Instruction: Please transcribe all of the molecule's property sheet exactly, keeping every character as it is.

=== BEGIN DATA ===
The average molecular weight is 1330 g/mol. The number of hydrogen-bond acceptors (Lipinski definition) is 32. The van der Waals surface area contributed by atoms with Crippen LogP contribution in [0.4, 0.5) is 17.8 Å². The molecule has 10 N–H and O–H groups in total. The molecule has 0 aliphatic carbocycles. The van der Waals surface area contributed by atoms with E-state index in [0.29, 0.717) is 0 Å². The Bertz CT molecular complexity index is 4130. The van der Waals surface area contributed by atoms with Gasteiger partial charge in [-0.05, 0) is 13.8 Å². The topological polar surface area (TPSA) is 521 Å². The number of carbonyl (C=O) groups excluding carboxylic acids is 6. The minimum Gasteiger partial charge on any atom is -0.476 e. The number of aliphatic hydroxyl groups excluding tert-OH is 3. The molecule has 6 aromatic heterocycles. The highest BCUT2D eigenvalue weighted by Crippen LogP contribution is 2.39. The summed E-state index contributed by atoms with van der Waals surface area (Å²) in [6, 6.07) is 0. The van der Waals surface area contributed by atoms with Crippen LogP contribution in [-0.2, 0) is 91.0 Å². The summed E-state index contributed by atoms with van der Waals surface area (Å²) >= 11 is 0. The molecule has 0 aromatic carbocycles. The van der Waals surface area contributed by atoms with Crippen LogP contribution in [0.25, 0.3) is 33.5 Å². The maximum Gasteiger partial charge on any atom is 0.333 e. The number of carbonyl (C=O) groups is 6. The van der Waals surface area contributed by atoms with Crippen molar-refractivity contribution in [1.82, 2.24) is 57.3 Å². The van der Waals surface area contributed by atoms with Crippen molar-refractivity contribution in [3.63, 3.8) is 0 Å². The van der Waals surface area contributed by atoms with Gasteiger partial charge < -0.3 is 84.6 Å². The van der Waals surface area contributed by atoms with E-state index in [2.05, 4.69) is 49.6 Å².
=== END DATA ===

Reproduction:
The average molecular weight is 1330 g/mol. The number of hydrogen-bond acceptors (Lipinski definition) is 32. The van der Waals surface area contributed by atoms with Crippen LogP contribution in [0.4, 0.5) is 17.8 Å². The molecule has 10 N–H and O–H groups in total. The molecule has 0 aliphatic carbocycles. The van der Waals surface area contributed by atoms with E-state index in [0.29, 0.717) is 0 Å². The Bertz CT molecular complexity index is 4130. The van der Waals surface area contributed by atoms with Gasteiger partial charge in [-0.05, 0) is 13.8 Å². The topological polar surface area (TPSA) is 521 Å². The number of carbonyl (C=O) groups excluding carboxylic acids is 6. The minimum Gasteiger partial charge on any atom is -0.476 e. The number of aliphatic hydroxyl groups excluding tert-OH is 3. The molecule has 6 aromatic heterocycles. The highest BCUT2D eigenvalue weighted by Crippen LogP contribution is 2.39. The summed E-state index contributed by atoms with van der Waals surface area (Å²) in [6, 6.07) is 0. The van der Waals surface area contributed by atoms with Crippen LogP contribution in [-0.2, 0) is 91.0 Å². The summed E-state index contributed by atoms with van der Waals surface area (Å²) >= 11 is 0. The molecule has 0 aromatic carbocycles. The van der Waals surface area contributed by atoms with Crippen LogP contribution in [0.25, 0.3) is 33.5 Å². The maximum Gasteiger partial charge on any atom is 0.333 e. The number of carbonyl (C=O) groups is 6. The van der Waals surface area contributed by atoms with Crippen molar-refractivity contribution in [1.82, 2.24) is 57.3 Å². The van der Waals surface area contributed by atoms with Crippen molar-refractivity contribution in [3.63, 3.8) is 0 Å². The van der Waals surface area contributed by atoms with Gasteiger partial charge < -0.3 is 84.6 Å². The van der Waals surface area contributed by atoms with E-state index in [2.05, 4.69) is 49.6 Å².